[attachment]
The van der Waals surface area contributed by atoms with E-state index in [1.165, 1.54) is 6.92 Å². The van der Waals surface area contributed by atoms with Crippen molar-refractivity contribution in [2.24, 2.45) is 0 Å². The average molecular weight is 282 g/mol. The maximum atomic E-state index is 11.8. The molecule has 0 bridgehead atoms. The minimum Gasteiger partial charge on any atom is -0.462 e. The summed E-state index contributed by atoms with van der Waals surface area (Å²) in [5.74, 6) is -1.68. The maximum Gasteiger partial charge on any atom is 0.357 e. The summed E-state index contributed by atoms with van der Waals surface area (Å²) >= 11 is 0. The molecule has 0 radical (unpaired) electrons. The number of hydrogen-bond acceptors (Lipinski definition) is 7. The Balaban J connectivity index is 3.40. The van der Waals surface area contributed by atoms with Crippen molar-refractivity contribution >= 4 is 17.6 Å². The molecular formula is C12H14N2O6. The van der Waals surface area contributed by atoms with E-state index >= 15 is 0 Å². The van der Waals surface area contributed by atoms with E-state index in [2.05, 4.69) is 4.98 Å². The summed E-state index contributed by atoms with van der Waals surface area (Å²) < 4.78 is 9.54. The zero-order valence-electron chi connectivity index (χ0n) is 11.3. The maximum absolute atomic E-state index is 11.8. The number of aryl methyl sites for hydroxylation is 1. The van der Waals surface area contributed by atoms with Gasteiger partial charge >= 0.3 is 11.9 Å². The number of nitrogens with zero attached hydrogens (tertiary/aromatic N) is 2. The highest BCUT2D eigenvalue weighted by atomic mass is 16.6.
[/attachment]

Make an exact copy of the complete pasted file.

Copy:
The van der Waals surface area contributed by atoms with E-state index in [1.165, 1.54) is 6.92 Å². The van der Waals surface area contributed by atoms with Crippen molar-refractivity contribution in [2.24, 2.45) is 0 Å². The average molecular weight is 282 g/mol. The maximum atomic E-state index is 11.8. The molecule has 0 bridgehead atoms. The minimum Gasteiger partial charge on any atom is -0.462 e. The summed E-state index contributed by atoms with van der Waals surface area (Å²) in [5.74, 6) is -1.68. The maximum Gasteiger partial charge on any atom is 0.357 e. The summed E-state index contributed by atoms with van der Waals surface area (Å²) >= 11 is 0. The molecule has 0 radical (unpaired) electrons. The number of hydrogen-bond acceptors (Lipinski definition) is 7. The Balaban J connectivity index is 3.40. The van der Waals surface area contributed by atoms with Crippen molar-refractivity contribution >= 4 is 17.6 Å². The molecular formula is C12H14N2O6. The van der Waals surface area contributed by atoms with E-state index >= 15 is 0 Å². The van der Waals surface area contributed by atoms with E-state index in [2.05, 4.69) is 4.98 Å². The summed E-state index contributed by atoms with van der Waals surface area (Å²) < 4.78 is 9.54. The zero-order valence-electron chi connectivity index (χ0n) is 11.3. The maximum absolute atomic E-state index is 11.8. The number of aryl methyl sites for hydroxylation is 1. The van der Waals surface area contributed by atoms with Gasteiger partial charge >= 0.3 is 11.9 Å². The number of nitrogens with zero attached hydrogens (tertiary/aromatic N) is 2. The highest BCUT2D eigenvalue weighted by atomic mass is 16.6.